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Inspiration is divine guidance that comes through the promptings of the Holy Ghost. It is the most common form of revelation bestowed by God. Worthy members of The Church of Jesus Christ of Latter-day Saints, or Mormons, receive the gift of the Holy Ghost through the laying on of hands after baptism. This constant companionship of the Holy Ghost enables the worthy member to receive inspiration in his personal life, family life, business, and church callings. The Holy Ghost, however, can inspire men of all religions at any time, since all are God's children.

Personal revelation comes as a testimony of truth and as guidance in spiritual and temporal matters. Latter-day Saints know that the promptings of the Spirit may be received upon all facets of life, including daily, ongoing decisions. Without seeking the inspiration of the Almighty God, how could anyone think of making an important decision such as “Who is to be my companion?” “What is my work to be?” “Where will I live?” “How will I live?”
Some guidelines and rules are necessary if one is to be the recipient of revelation and inspiration. They include (1) to try honestly and sincerely to keep God’s commandments, (2) to be spiritually attuned as a receiver of a divine message, (3) to ask God in humble, fervent prayer, and (4) to seek answers with unwavering faith.[1]

How is inspiration received?

How is inspiration received? Enos stated, “While I was thus struggling in the spirit, behold, the voice of the Lord came into my mind” (Enos 1:10). One does not necessarily hear an audible voice. The spirit of revelation comes by divine confirmation. “I will tell you in your mind and in your heart, by the Holy Ghost, which shall come upon you and which shall dwell in your heart,” says the Lord (Doctrine and Covenants 8:2).[2]

Agency and Inspiration

When we dwelt in the presence of God our Heavenly Father, we were endowed with agency. This gave us the opportunity, the privilege, to choose what we would do—to make a free, untrammeled choice. When father Adam was placed in the Garden of Eden, he was given this same power, and we now possess it. We’re expected to use the gifts and talents and abilities, the sense and judgment and agency with which we are endowed.
But, on the other hand, we’re commanded to seek the Lord, to desire his Spirit, to get the spirit of revelation and inspiration in our lives. We come into the Church and a legal administrator places his hands upon our head and says, “Receive the Holy Ghost.” This gives us the gift of the Holy Ghost, which is the right to the constant companionship of that member of the Godhead, based on faithfulness.
And so we’re faced with two propositions. One is that we ought to be guided by the spirit of inspiration, the spirit of revelation. The other is that we’re here under a direction to use our agency, to determine what we ought to do on our own; and we need to establish an intricate balance between these two, if we’re going to pursue a cause that will give us joy, satisfaction, and peace in this life and lead to eternal reward in our Father’s kingdom.[3]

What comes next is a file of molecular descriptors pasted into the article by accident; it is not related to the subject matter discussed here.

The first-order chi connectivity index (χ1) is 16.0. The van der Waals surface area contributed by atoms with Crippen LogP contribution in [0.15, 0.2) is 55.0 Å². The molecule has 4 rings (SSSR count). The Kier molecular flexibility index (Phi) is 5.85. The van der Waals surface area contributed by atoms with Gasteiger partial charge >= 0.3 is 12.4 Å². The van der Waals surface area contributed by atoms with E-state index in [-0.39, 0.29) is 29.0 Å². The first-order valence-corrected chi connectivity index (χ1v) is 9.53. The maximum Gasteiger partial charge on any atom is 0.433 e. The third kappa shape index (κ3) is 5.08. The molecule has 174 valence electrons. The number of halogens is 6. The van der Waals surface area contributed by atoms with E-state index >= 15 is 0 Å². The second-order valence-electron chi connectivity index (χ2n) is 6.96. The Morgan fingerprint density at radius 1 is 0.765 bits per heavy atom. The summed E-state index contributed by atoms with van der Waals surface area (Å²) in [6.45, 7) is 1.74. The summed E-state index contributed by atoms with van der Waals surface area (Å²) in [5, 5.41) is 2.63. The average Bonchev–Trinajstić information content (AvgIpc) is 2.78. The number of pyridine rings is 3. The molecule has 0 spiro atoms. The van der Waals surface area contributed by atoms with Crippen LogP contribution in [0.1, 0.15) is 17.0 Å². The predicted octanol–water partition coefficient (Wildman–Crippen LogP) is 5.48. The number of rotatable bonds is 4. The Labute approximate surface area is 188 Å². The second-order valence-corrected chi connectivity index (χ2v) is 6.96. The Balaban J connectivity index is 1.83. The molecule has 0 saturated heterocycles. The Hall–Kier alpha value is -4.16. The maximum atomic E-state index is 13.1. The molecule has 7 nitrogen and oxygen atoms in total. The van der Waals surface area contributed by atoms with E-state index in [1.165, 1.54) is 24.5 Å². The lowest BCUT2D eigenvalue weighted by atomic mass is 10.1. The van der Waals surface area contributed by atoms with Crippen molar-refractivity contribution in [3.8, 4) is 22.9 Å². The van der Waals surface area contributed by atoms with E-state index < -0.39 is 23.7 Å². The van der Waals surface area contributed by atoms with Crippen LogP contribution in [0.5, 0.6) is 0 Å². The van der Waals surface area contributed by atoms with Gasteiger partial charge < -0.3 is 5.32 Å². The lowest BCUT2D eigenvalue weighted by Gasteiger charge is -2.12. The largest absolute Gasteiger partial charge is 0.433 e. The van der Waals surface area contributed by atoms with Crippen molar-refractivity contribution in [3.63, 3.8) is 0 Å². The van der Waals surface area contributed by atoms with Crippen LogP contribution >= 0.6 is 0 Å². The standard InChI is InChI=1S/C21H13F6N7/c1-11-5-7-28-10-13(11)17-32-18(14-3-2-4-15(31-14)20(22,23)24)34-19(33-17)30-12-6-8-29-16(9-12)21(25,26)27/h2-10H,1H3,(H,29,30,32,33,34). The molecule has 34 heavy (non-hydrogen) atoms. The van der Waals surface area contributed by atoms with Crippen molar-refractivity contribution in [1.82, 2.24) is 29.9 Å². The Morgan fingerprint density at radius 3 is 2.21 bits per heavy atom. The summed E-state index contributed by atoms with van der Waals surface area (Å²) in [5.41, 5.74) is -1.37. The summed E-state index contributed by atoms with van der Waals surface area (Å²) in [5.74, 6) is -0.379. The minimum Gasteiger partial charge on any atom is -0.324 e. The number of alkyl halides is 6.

We do not always receive inspiration or revelation when we request it. Sometimes we are delayed in the receipt of revelation, and sometimes we are left to our own judgment. We cannot force spiritual things. It must be so. Our life’s purpose to obtain experience and to develop faith would be frustrated if our Heavenly Father directed us in every act, even in every important act. We must make decisions and experience the consequences in order to develop self-reliance and faith.[4]

The Lord expects men to use their reason and agency to make decisions. He expects them to work to understand their circumstances and make sense out of cause and effect. He expects them to do many things of their own volition that are good and honorable, and He expects not to have to direct His children in every minute dealing of earth life. After effort is made, inspiration is available to all who are humble enough to ask:

We’re entitled to the spirit of revelation, but what I’m attempting to teach is that there’s a proper way and a procedure, and there are conditions that we must meet before we get the spirit. It is our obligation to go to work on our problems and then counsel with the Lord and get the ratifying seal of the Holy Spirit on the conclusions that we’ve reached; and that ratifying seal is the spirit of revelation.
God grant us wisdom in these things. God grant us the courage and the ability to stand on our own feet and use our own feet and use our agency and the abilities and capacities we possess; then let’s be sufficiently humble and amenable to the Spirit to bow our will to his will, to get his ratifying, confirming seal of approval, to get in our lives in that way the spirit of revelation. And if we so do, there’s no question about the result; it’s peace in this life; it’s glory and honor and dignity in the life to come.[5]

Sometimes, however, a child of God becomes desperate. No matter how he tries to solve his problems, nothing changes, and he realizes he is powerless to solve them himself. In moments like these, the Lord hears any one of His children who throws himself at the feet of the Lord in abject humility and pleads for help. Often, the answer received is so unusual that it takes much strength to follow the inspiration. One has to rely on the Lord's endless vision and trust the inspiration enough to act on it. An example is inspiration received by President Wilford Woodruff. He was moved by the Lord to establish a sugar beet refining plant in Utah. All business sense seemed to rail against the proposal, and even the Apostles were doubtful. President Woodruff met with them as they studied all the opinions opposing such a decision. He said,